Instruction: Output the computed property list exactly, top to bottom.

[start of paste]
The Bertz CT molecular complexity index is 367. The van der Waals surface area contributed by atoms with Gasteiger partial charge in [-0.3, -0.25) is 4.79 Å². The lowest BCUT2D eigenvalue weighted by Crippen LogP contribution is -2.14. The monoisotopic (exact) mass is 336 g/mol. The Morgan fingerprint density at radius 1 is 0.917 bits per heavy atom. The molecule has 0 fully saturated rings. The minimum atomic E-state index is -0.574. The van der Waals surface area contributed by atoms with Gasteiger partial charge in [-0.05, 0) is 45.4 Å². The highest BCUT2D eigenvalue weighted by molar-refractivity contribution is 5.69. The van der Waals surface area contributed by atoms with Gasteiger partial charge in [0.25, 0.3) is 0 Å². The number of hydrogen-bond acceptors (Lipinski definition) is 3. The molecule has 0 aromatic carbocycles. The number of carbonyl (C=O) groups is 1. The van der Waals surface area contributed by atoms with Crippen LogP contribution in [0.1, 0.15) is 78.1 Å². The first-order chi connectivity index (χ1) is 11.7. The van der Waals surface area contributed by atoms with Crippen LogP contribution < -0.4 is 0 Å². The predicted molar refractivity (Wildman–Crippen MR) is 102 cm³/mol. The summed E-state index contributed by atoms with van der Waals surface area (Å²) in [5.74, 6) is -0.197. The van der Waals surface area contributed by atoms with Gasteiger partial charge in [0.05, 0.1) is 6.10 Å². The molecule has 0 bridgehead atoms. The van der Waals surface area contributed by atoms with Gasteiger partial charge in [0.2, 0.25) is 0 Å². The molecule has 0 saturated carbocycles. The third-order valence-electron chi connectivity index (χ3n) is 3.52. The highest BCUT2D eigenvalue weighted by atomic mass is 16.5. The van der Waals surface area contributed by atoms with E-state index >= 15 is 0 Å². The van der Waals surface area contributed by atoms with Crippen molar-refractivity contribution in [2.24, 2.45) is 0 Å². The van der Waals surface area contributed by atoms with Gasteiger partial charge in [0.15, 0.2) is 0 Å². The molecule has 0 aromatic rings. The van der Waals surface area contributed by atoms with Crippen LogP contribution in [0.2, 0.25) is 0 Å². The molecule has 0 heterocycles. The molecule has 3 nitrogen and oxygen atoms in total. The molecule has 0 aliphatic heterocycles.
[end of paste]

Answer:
The Bertz CT molecular complexity index is 367. The van der Waals surface area contributed by atoms with Gasteiger partial charge in [-0.3, -0.25) is 4.79 Å². The lowest BCUT2D eigenvalue weighted by Crippen LogP contribution is -2.14. The monoisotopic (exact) mass is 336 g/mol. The Morgan fingerprint density at radius 1 is 0.917 bits per heavy atom. The molecule has 0 fully saturated rings. The minimum atomic E-state index is -0.574. The van der Waals surface area contributed by atoms with Gasteiger partial charge in [-0.05, 0) is 45.4 Å². The highest BCUT2D eigenvalue weighted by molar-refractivity contribution is 5.69. The van der Waals surface area contributed by atoms with Gasteiger partial charge in [0.25, 0.3) is 0 Å². The number of hydrogen-bond acceptors (Lipinski definition) is 3. The molecule has 0 aromatic carbocycles. The number of carbonyl (C=O) groups is 1. The van der Waals surface area contributed by atoms with Crippen LogP contribution in [0.1, 0.15) is 78.1 Å². The first-order chi connectivity index (χ1) is 11.7. The van der Waals surface area contributed by atoms with Crippen LogP contribution < -0.4 is 0 Å². The predicted molar refractivity (Wildman–Crippen MR) is 102 cm³/mol. The summed E-state index contributed by atoms with van der Waals surface area (Å²) in [5.74, 6) is -0.197. The van der Waals surface area contributed by atoms with Gasteiger partial charge in [0.05, 0.1) is 6.10 Å². The molecule has 0 bridgehead atoms. The van der Waals surface area contributed by atoms with Gasteiger partial charge in [0.2, 0.25) is 0 Å². The molecule has 0 saturated carbocycles. The third-order valence-electron chi connectivity index (χ3n) is 3.52. The highest BCUT2D eigenvalue weighted by atomic mass is 16.5. The van der Waals surface area contributed by atoms with E-state index >= 15 is 0 Å². The van der Waals surface area contributed by atoms with Crippen molar-refractivity contribution in [2.24, 2.45) is 0 Å². The van der Waals surface area contributed by atoms with Gasteiger partial charge in [0.15, 0.2) is 0 Å². The molecule has 0 aromatic rings. The van der Waals surface area contributed by atoms with Crippen LogP contribution in [0.2, 0.25) is 0 Å². The molecule has 0 heterocycles. The molecule has 3 nitrogen and oxygen atoms in total. The molecule has 0 aliphatic heterocycles.